LUMBERYARD: We built more than a building.
The Lumberyard Center for Film and Performing Arts in Catskill, New York, needs $1 million before 2019 ends. Otherwise, its pre-premiere technical rehearsal program might be shut down. Lumberyard executive and artistic director Adrienne Willis attributes this budget deficit to three factors. First, the costs of keeping the center operational have been larger than expected. Second, Lumberyard is not getting enough financial support. Third, the creation process has changed, but the funding models have not.
“Artists used to come to us a week before they premiered a work at Brooklyn Academy of Music,” explains Willis. “Now they come at the early stages of their work. We’re at a critical point where we don’t have the support structures…”
This third problem is exacerbating the second problem. Willis points out that philanthropists neither view this altered creation process as an urgent concern nor see it as something worth funding. “It’s been very difficult for us to raise awareness of this issue,” rues Willis.
Maya Beiser / Wendy Whelan / Lucinda Childs – LUMBERYARD Residency
Funding is getting harder
Lumberyard’s fate is indicative of a nationwide trend of art centers struggling with funds. Most art centers in the U.S. rely on government funding, as well as donations from private companies and individuals. A few, like the New Jersey Performing Arts Center in 2012 and the City of Simpsonville Art Center this year, have been fortunate enough to receive financial lifelines.
The New Jersey Performing Arts Center reaped the financial benefits of being a creative partner of America’s Got Talent, while the City of Simpsonville Art Center received a sizable donation from the winner of the record-breaking MegaMillions jackpot early this year. From that record jackpot, which Lottoland reports stands at around $1.6 billion, the winner received $877,784,124, as she chose the one-time lump sum option. The good news for charities and art centers is that the winner has been very generous with her windfall.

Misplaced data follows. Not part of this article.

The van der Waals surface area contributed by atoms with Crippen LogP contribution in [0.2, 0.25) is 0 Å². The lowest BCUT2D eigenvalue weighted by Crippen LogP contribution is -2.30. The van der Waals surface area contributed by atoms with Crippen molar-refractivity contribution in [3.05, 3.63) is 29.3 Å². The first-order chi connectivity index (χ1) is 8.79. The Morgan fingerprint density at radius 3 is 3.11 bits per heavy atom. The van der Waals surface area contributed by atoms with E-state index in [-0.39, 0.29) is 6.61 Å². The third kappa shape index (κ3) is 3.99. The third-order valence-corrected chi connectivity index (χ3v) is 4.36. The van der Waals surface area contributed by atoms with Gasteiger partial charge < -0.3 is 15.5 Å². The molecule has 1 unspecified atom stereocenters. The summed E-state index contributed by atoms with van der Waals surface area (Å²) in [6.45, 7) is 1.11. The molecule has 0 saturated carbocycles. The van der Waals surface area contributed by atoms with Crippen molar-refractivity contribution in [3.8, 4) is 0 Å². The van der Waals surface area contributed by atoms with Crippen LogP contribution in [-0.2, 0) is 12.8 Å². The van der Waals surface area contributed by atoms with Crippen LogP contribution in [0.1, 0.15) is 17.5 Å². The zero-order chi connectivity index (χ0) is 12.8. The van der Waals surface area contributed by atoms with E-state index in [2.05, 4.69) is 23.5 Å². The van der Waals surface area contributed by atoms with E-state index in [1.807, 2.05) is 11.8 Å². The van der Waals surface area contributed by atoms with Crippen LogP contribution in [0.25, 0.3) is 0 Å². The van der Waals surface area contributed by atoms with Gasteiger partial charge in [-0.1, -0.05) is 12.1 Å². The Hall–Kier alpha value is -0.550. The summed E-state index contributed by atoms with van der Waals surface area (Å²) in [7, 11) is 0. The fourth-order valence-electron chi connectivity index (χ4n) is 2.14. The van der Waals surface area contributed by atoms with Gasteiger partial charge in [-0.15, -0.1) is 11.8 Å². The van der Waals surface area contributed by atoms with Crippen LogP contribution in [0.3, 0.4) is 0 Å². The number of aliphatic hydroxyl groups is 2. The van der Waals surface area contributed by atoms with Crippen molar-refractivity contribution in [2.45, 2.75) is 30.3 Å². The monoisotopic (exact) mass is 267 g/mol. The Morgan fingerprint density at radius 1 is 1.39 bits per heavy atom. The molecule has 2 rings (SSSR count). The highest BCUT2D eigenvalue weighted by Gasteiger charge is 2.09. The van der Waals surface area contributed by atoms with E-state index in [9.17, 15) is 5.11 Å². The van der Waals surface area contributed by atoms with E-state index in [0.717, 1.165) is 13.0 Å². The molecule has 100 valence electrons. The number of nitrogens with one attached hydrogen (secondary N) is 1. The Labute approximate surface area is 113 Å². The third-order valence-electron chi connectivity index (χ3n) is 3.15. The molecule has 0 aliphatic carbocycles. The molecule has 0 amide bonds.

Pix 11 details how the South Carolinian has donated to various charities, including the One SC Fund for hurricane relief and, yes, the City of Simpsonville Art Center. Based on records obtained by The Greenville News the anonymous MegaMillions winner donated $75,0000 to the City of Simpsonville Art Center. That donation, along with a $500,000 grant from the Appalachian Regional Commission, is currently being used to renovate the center’s auditorium.
Lumberyard’s future looks murky
That’s the type of help the Lumberyard badly needs, and unfortunately, it is not getting it. The center’s fund-raising has so far raised only $200,000. And at the moment the million-dollar target looks like a pipe dream. Then again, New York is the creative capital of the world. Its creative sector spurs some $110 billion in in-state economic activity and employs close to 30,000. That means some art-loving New Yorker might still save the day for Lumberyard. The center desperately needs someone to do so. Otherwise it will have to say goodbye to its prestigious pre-premiere technical rehearsal program.
You Can Help: Lumberyard’s Sprint to a Million
Guest post by Adam Whitehead